Wilfred David Jobin-Reyes, 48, who is known professionally as Sebastian Jobin, was ordered by U.S. District Court Judge Jeffrey Miller to repay SeaWorld the $818,000 he took from them. He worked for SeaWorld for 17 years.
Miller also ordered Jobin to repay $177,000 to his former roommate, whose identity he used to get credit cards to spend at casinos and trips. Jobin has reached an agreement with the Internal Revenue Service to pay $207,000 as a penalty for not declaring his total income to the IRS.
Jobin will get credit for the seven months he has spent in prison since his arrest in Dallas where he had fled after SeaWorld investigators determined they had paid money to a phony company that Jobin owned for non-existent merchandise.
Jobin claimed the firm was a real company that sold trinkets and that some of his merchandise was for sale on a consignment basis in a Point Loma business. SeaWorld could only document one delivery of merchandise over eight years.
“I take full responsibility for my actions,” said Jobin. “I loved my job and I still love SeaWorld.”
Jobin read a letter about previous difficulties in his life, such as being molested by a teacher 30 years ago and developing an addiction to gambling and work. He said being fired from SeaWorld was his “biggest relief” so the fraud wouldn’t continue.
Miller told him bringing up unrelated things seem to him like a “dissertation of excuses” rather than acceptance of responsibility. “You were living a pretty high life … a pattern of conduct you were very comfortable with,” said Miller.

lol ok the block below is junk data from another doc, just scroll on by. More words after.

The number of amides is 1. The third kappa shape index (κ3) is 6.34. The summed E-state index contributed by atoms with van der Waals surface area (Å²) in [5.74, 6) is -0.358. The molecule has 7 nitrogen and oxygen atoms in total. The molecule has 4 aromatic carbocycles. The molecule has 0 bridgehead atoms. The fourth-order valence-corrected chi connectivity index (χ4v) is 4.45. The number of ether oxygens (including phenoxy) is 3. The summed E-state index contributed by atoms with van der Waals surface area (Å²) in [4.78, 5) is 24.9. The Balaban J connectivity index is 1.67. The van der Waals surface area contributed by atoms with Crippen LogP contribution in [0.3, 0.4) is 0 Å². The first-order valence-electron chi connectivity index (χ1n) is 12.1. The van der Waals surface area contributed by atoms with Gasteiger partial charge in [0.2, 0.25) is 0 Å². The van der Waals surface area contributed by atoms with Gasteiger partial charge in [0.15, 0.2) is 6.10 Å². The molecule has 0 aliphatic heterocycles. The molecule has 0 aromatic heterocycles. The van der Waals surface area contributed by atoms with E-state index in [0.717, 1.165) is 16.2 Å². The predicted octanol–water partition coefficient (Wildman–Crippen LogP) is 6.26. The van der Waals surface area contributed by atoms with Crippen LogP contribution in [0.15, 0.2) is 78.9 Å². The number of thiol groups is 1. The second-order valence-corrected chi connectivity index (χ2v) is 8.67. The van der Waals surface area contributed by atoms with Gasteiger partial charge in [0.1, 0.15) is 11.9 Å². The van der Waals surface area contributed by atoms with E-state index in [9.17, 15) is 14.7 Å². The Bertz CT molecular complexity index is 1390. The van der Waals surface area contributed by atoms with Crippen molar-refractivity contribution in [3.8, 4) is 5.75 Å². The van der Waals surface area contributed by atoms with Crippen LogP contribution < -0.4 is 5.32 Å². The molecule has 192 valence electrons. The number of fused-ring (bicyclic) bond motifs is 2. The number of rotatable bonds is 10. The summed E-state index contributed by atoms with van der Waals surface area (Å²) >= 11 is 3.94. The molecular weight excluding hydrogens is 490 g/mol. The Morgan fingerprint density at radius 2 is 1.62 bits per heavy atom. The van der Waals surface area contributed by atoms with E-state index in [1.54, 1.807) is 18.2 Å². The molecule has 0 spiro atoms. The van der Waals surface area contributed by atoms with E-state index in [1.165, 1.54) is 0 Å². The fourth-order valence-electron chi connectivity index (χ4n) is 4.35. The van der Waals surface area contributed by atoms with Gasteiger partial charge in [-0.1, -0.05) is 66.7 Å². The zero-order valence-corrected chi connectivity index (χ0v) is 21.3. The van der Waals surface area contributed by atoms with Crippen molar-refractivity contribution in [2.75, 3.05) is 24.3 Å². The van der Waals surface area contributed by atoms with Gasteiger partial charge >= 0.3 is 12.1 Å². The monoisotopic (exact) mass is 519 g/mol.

“This was a highly sophisticated, carefully orchestrated scheme over a long period of time,” said Miller, noting Jobin’s lavish trips, cruises, and clothing that he spent money on from illegal proceeds.
Noting the theft from his friend, Miller said this: “That was unconscionable what you did to him.”
Miller said once Jobin is paroled, his release conditions will bar him from gambling, having a job with fiduciary responsibilities, or soliciting any type of funds in any job. He ordered him to pay restitution at a rate of $500 per month upon release.
Assistant U.S. Attorney Emily Allen and the probation department asked for a 37-month term. She noted that Jobin’s former roommate was actually a suspect in the theft initially because Jobin listed him as the owner of the fake company. Investigators later learned he was also a victim of Jobin.
Jobin’s attorney, Stacie Patterson, sought a two-year sentence. “He wants to pay back the money that was stolen,” she said. Jobin pleaded guilty to committing wire fraud and filing a false income tax return in May.